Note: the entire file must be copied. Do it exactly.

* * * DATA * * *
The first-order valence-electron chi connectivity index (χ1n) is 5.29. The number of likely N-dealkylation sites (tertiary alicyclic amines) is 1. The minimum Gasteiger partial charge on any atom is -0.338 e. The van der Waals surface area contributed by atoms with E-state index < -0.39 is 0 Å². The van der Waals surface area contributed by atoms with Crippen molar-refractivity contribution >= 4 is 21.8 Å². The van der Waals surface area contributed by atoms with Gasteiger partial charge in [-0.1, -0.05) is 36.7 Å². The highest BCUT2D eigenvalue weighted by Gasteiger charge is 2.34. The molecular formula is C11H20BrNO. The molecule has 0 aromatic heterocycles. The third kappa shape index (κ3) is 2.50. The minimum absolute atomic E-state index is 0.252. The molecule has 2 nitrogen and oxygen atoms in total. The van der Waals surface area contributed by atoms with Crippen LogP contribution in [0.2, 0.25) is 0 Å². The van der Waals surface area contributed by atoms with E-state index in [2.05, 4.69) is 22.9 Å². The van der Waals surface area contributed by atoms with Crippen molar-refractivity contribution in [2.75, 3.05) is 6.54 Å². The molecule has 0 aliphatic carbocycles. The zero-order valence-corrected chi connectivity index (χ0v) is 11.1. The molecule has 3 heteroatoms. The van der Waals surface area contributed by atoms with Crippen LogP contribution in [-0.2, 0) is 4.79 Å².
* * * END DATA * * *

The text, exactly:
The first-order valence-electron chi connectivity index (χ1n) is 5.29. The number of likely N-dealkylation sites (tertiary alicyclic amines) is 1. The minimum Gasteiger partial charge on any atom is -0.338 e. The van der Waals surface area contributed by atoms with E-state index < -0.39 is 0 Å². The van der Waals surface area contributed by atoms with Crippen molar-refractivity contribution >= 4 is 21.8 Å². The van der Waals surface area contributed by atoms with Gasteiger partial charge in [-0.1, -0.05) is 36.7 Å². The highest BCUT2D eigenvalue weighted by Gasteiger charge is 2.34. The molecular formula is C11H20BrNO. The molecule has 0 aromatic heterocycles. The third kappa shape index (κ3) is 2.50. The minimum absolute atomic E-state index is 0.252. The molecule has 2 nitrogen and oxygen atoms in total. The van der Waals surface area contributed by atoms with Crippen LogP contribution in [0.2, 0.25) is 0 Å². The van der Waals surface area contributed by atoms with E-state index in [2.05, 4.69) is 22.9 Å². The van der Waals surface area contributed by atoms with Crippen molar-refractivity contribution in [2.75, 3.05) is 6.54 Å². The molecule has 0 aliphatic carbocycles. The zero-order valence-corrected chi connectivity index (χ0v) is 11.1. The molecule has 3 heteroatoms. The van der Waals surface area contributed by atoms with Crippen LogP contribution in [-0.2, 0) is 4.79 Å².